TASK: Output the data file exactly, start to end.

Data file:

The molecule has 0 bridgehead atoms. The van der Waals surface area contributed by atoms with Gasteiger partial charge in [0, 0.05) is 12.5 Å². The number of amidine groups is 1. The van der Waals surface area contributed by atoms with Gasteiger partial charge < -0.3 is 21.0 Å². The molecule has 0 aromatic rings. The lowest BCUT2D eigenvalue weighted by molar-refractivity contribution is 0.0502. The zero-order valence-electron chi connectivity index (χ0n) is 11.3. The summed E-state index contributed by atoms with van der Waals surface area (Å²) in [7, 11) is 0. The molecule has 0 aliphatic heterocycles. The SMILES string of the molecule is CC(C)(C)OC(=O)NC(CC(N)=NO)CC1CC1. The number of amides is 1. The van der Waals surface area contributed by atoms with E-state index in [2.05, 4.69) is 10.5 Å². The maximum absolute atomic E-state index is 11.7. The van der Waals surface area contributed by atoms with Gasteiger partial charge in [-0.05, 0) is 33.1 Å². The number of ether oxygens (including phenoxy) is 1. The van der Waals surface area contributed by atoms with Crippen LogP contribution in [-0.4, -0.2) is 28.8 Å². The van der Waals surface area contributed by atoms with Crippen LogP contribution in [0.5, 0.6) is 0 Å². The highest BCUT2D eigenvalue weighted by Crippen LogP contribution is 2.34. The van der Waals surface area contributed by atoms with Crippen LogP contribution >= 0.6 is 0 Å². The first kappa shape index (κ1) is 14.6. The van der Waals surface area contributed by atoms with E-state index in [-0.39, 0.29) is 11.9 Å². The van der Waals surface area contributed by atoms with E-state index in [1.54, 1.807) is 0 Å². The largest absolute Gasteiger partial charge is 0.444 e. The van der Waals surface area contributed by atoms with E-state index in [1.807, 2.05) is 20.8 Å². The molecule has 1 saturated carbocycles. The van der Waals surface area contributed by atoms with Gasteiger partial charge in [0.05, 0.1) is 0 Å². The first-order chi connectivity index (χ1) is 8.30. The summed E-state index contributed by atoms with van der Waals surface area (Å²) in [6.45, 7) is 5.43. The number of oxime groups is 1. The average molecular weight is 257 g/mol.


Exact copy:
The molecule has 0 bridgehead atoms. The van der Waals surface area contributed by atoms with Gasteiger partial charge in [0, 0.05) is 12.5 Å². The number of amidine groups is 1. The van der Waals surface area contributed by atoms with Gasteiger partial charge < -0.3 is 21.0 Å². The molecule has 0 aromatic rings. The lowest BCUT2D eigenvalue weighted by molar-refractivity contribution is 0.0502. The zero-order valence-electron chi connectivity index (χ0n) is 11.3. The summed E-state index contributed by atoms with van der Waals surface area (Å²) in [7, 11) is 0. The molecule has 0 aliphatic heterocycles. The SMILES string of the molecule is CC(C)(C)OC(=O)NC(CC(N)=NO)CC1CC1. The number of amides is 1. The van der Waals surface area contributed by atoms with E-state index in [2.05, 4.69) is 10.5 Å². The maximum absolute atomic E-state index is 11.7. The van der Waals surface area contributed by atoms with Gasteiger partial charge in [-0.05, 0) is 33.1 Å². The number of ether oxygens (including phenoxy) is 1. The van der Waals surface area contributed by atoms with Crippen LogP contribution in [-0.4, -0.2) is 28.8 Å². The van der Waals surface area contributed by atoms with Crippen LogP contribution in [0.5, 0.6) is 0 Å². The highest BCUT2D eigenvalue weighted by Crippen LogP contribution is 2.34. The van der Waals surface area contributed by atoms with Crippen LogP contribution >= 0.6 is 0 Å². The first kappa shape index (κ1) is 14.6. The van der Waals surface area contributed by atoms with E-state index in [-0.39, 0.29) is 11.9 Å². The van der Waals surface area contributed by atoms with E-state index in [1.54, 1.807) is 0 Å². The largest absolute Gasteiger partial charge is 0.444 e. The van der Waals surface area contributed by atoms with E-state index in [1.807, 2.05) is 20.8 Å². The molecule has 1 saturated carbocycles. The van der Waals surface area contributed by atoms with Gasteiger partial charge in [0.05, 0.1) is 0 Å². The first-order chi connectivity index (χ1) is 8.30. The summed E-state index contributed by atoms with van der Waals surface area (Å²) in [6.45, 7) is 5.43. The number of oxime groups is 1. The average molecular weight is 257 g/mol.